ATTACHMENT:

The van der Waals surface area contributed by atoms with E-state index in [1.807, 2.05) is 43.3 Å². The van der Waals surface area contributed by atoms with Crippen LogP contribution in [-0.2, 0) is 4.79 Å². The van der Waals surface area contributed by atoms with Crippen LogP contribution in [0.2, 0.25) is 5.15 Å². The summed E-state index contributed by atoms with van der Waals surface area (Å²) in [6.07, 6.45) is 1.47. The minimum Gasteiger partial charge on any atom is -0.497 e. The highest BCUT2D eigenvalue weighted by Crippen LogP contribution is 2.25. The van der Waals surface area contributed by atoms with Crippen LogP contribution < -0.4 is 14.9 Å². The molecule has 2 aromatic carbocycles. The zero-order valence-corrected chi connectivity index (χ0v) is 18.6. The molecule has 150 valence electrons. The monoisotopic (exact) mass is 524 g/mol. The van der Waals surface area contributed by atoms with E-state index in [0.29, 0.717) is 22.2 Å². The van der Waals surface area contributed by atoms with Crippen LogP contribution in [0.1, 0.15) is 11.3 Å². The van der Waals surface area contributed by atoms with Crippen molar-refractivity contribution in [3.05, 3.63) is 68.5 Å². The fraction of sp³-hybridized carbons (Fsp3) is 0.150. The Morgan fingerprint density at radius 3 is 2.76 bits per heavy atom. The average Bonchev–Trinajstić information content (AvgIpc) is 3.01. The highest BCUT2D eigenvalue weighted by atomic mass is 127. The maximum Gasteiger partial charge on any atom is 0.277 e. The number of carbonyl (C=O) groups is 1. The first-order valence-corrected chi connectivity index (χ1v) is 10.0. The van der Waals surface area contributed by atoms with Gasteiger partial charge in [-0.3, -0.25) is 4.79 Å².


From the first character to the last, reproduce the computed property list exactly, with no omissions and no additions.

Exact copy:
The van der Waals surface area contributed by atoms with E-state index in [1.807, 2.05) is 43.3 Å². The van der Waals surface area contributed by atoms with Crippen LogP contribution in [-0.2, 0) is 4.79 Å². The van der Waals surface area contributed by atoms with Crippen LogP contribution in [0.2, 0.25) is 5.15 Å². The summed E-state index contributed by atoms with van der Waals surface area (Å²) in [6.07, 6.45) is 1.47. The minimum Gasteiger partial charge on any atom is -0.497 e. The highest BCUT2D eigenvalue weighted by Crippen LogP contribution is 2.25. The van der Waals surface area contributed by atoms with Crippen LogP contribution < -0.4 is 14.9 Å². The molecule has 2 aromatic carbocycles. The zero-order valence-corrected chi connectivity index (χ0v) is 18.6. The molecule has 150 valence electrons. The monoisotopic (exact) mass is 524 g/mol. The van der Waals surface area contributed by atoms with E-state index in [0.29, 0.717) is 22.2 Å². The van der Waals surface area contributed by atoms with Crippen LogP contribution in [0.1, 0.15) is 11.3 Å². The van der Waals surface area contributed by atoms with Crippen molar-refractivity contribution in [3.05, 3.63) is 68.5 Å². The fraction of sp³-hybridized carbons (Fsp3) is 0.150. The Morgan fingerprint density at radius 3 is 2.76 bits per heavy atom. The average Bonchev–Trinajstić information content (AvgIpc) is 3.01. The highest BCUT2D eigenvalue weighted by atomic mass is 127. The maximum Gasteiger partial charge on any atom is 0.277 e. The number of carbonyl (C=O) groups is 1. The first-order valence-corrected chi connectivity index (χ1v) is 10.0. The van der Waals surface area contributed by atoms with Gasteiger partial charge in [-0.3, -0.25) is 4.79 Å².